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European Commission

MEMO

Brussels, 4 July 2013

Cecilia Malmström welcomes new EU rules to fight cyber-crime

Today the European Parliament has adopted new EU legislation to fight cyber-crime, such as large-scale cyber-attacks.

"This is an important step to boost Europe's defences against cyber-attacks. Attacks against information systems pose a growing challenge to businesses, governments and citizens alike. Such attacks can cause serious damage and undermine users' confidence in the safety and reliability of the Internet.

I am therefore pleased that formal approval has been reached on new rules concerning the definition of criminal offences and the sanctions in the area of cybercrime. The perpetrators of increasingly sophisticated attacks and the producers of related and malicious software can now be prosecuted, and will face heavier criminal sanctions. Member States will also have to quickly respond to urgent requests for help in the case of cyber-attacks, hence improving European justice and police cooperation.

Together with the launch of the European Cybercrime Centre and the adoption of the EU Cyber-security Strategy, the new Directive will strengthen our overall response to cybercrime and contribute to improve cyber security for all our citizens", said Cecilia Malmström, EU Commissioner for Home Affairs.

Background

The Directive on attacks against information systems builds on rules that have been in force since 2005 (Council Framework Decision 2005/222/JHA). While retaining a number of current provisions, it introduces new offences, such as the use of tools to commit large-scale attacks, new aggravating circumstances and higher criminal sanctions that are necessary to fight more effectively large scale attacks against information systems.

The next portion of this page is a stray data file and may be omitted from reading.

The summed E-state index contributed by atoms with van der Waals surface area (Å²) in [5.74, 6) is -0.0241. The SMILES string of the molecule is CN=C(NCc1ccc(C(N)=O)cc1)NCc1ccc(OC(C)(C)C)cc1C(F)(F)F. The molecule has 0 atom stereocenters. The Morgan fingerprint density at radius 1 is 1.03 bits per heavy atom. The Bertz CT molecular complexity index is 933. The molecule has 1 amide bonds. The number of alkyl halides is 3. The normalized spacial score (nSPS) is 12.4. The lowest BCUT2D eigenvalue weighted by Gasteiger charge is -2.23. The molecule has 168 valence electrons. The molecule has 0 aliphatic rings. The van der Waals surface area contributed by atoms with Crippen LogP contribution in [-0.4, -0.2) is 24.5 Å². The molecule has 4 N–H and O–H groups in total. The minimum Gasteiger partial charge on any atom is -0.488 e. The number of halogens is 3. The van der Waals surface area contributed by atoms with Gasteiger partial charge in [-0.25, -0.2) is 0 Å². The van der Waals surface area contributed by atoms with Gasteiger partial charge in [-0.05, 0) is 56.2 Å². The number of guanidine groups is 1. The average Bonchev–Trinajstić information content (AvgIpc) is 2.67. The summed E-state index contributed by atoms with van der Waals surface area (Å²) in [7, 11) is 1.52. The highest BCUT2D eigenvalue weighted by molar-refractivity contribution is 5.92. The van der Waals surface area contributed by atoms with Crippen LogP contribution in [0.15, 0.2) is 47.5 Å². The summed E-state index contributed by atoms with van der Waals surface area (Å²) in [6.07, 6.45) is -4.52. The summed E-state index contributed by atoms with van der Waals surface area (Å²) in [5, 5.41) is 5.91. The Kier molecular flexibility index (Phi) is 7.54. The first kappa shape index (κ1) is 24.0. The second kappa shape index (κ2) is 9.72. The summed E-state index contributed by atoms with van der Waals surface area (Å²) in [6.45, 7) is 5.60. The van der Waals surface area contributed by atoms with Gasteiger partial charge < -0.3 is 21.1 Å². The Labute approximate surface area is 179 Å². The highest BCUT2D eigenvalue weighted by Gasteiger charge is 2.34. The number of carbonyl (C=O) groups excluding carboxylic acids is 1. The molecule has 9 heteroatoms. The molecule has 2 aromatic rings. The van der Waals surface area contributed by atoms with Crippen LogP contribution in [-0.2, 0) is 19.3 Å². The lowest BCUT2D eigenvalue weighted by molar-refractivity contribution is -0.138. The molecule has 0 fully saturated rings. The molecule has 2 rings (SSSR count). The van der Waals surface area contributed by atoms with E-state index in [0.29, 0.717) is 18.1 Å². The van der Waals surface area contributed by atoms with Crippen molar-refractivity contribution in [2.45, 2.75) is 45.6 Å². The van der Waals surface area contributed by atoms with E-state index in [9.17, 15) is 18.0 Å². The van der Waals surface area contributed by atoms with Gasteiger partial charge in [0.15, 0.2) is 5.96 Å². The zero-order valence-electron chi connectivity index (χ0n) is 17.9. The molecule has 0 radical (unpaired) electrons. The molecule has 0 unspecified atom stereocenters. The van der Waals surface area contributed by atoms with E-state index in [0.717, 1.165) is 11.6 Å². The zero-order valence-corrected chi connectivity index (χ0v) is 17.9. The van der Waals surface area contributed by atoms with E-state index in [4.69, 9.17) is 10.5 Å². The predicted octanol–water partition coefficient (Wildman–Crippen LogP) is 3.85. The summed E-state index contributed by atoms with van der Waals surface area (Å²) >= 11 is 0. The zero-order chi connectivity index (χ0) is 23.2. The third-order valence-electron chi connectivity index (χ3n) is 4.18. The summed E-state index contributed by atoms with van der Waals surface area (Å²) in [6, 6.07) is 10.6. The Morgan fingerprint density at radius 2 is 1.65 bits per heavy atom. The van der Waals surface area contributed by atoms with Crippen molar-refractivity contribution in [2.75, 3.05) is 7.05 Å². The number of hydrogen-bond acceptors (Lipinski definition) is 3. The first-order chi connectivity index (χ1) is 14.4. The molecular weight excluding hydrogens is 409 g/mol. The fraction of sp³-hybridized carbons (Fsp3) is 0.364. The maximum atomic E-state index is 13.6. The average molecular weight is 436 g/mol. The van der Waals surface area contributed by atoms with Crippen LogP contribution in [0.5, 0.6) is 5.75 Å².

Moreover, the Directive improves cross-border cooperation between the judiciary and the police of the Member States, introducing the obligation for Member States to make better use of the existing 24/7 network of contact points by treating urgent requests within 8 hours.

Finally, the Directive provides for the obligation to collect statistical data on cyber-attacks and for Member States to have reporting channels in place for reporting of the offences to competent authorities.

Once it's published in the EU Official Journal, Member States will have an obligation to comply with the new Directive and implement its provisions into national legislation within two years at the latest.

For more information on this issue see MEMO/13/661


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